A Call to Arms, Continued
Letters from the security front.
my first call to arms
- By Roberta Bragg
, lots of readers responded, many with terrific ideas.
Here are some of them, mixed in with some more of mine. Anyone whose name appears
specifically gave permission, so those without names wanted anonymity.
As I read your column, it occurred to me we should write some good viruses.
Why doesn't Microsoft write some viruses that install the patches everyone needs?
Roberta respondsWhoa, that's like trying to make everyone's teeth
less susceptible to decay by putting fluorides in the water supply. Oh, wait,
we do that, don't we? Actually, "good" viruses or worms isn't a concept
I favor. Part of the problem generated by bad worms and viruses (indeed, the
point of many) is Denial of Service. Any infection of "good" worms
will have the same effect. In fact, we saw just that with the Welchia or Nachi
worm; it tried to patch systems against the RPC DCOM buffer overflow (exploited
by the Blaster worm) but became a nuisance itself. The other problem is their
ability to do wrong. Instead of writing "good" infectious agents,
better code and better patching processes are needed, for all software.
I think a great place to start when educating users is http://www.personalfirewallday.org.
The folks behind that site put some thought into simplicity, and tailored the
explanations to non-technical readers.
Yup, a great site to find information written for consumers (which I discussed
previously; see http://mcpmag.com/newsletter/article.asp?EditorialsID=242
for more information). Look below for another site that includes steps users
should take to secure their systems. Microsoft also offers such information.
Use these sites to learn how to talk "non-techie"; you're not going
to get many end-users to do security if you throw around lots of tech jargon.
For anyone on a broadband or better Internet connection, I'd set their antivirus
to update hourly, without prompting (which can be annoying). Dial-up users should
check for updates at least every time they log in. If the antivirus vendors
can respond more quickly than they did to MYDOOM.Aand I think most will
next time aroundthis will help anyone that isn't hit by the first couple
waves dodge the bullet.
Mitchell Herbert had a great idea: "Considering how busy we all are
keeping our own corporate networks (or those of our clients) secure, perhaps
there should be a tax deduction for time spent securing computers and networks
for non-paying customers. Yeah, I know it'll be a cold day in...but 'tis the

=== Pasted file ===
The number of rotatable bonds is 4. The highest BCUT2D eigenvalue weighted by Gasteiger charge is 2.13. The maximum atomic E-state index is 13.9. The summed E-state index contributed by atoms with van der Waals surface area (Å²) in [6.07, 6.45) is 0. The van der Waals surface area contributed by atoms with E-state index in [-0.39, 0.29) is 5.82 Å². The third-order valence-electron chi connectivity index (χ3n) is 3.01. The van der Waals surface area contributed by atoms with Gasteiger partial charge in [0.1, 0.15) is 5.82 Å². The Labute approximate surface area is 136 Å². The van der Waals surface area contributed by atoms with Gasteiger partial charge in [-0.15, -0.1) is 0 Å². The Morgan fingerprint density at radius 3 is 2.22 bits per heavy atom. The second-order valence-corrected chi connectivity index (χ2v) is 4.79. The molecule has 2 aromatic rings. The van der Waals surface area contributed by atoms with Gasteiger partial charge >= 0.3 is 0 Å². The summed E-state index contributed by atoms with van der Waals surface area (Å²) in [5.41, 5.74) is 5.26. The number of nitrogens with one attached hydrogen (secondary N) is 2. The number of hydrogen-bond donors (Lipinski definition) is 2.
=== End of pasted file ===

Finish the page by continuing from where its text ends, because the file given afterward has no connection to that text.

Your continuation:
(tax) season, after all..."
Actually, I believe you can get a tax deduction for the expenses you incur
in helping not-for-profit agencies. I'm not a tax lawyer, so obtain professional
advice before attempting to use this deduction. Even I can see, however, that
it doesn't apply to just helping your neighbor. Anyone want to start a not-for-profit
that helps secure folks who can't afford to pay for their own IT staff?
Some of you, however weren't quite so enthusiastic. You've had your fill of
providing free consulting services. And I understand. We all have to make a
living and do things other than other people's work in our free time. If you
find it's hard for you to create the types of boundaries that will prevent overload,
perhaps you can provide service in another way. Maybe you'd be the perfect public
speaker? You don't have to fix things, just get others interested in doing so.
No one is suggesting that this become a second full-time job. And yes, there
really are lots of small businesses that can afford to pay for a little bit
of help. You may find that by helping home users and small businesses, you can
get a foot in the door. For example, one visit to get them started is free,
but any work afterwards you will charge for, or any work over an hour, and so
on. Maybe you can turn a desire to evangelize security into a part time business.
Martin Criminale provided his own short list, and even keeps a Web page, http://www.criminale.com/martin/computer.asp,
with helpful, consumer-oriented security advice. Martin had the following to
- Make sure that the firewall is applied to all the computer's network
connections. I've seen lots of laptops that had the Windows XP firewall turned
on for the Local Area Connection but not for the wireless card.
- Disable or remove the wireless card before installing or reinstalling
the OS. I've seen tons of admins perform a "clean" install of Windows
on a laptop with the wireless card still in. And then wonder why they got
infected before they could install the service packs and patches, even though
no Ethernet cable was plugged in. Duh
- Check to make sure that the AV software subscription is still current/active.
Many PCs come with some anti-virus software installed and many users just
let it expire.
- In addition to current AV software, I also recommend that users (especially
home users, who by default are members of the Administrators group and can
write to their hard drive) install spyware-blocking software. Two really good
ones are Ad-aware, http://lavasoft.element5.com/software/adaware
and Spybot, http://www.safer-networking.org.
- Not only should the user have the most current version of their e-mail
client, they should update their copy of Microsoft Office (if they have it)
until every update is installed.
- If they're using XP, check to make sure the Guest account is disabled
and that all user accounts have a (reasonably) strong password.
Roberta Bragg, MCSE: Security, CISSP, Security+, and Microsoft MVP is a Redmond contributing editor and the owner of Have Computer Will Travel Inc., an independent firm specializing in information security and operating systems. She's series editor for Osborne/McGraw-Hill's Hardening series, books that instruct you on how to secure your networks before you are hacked, and author of the first book in the series, Hardening Windows Systems.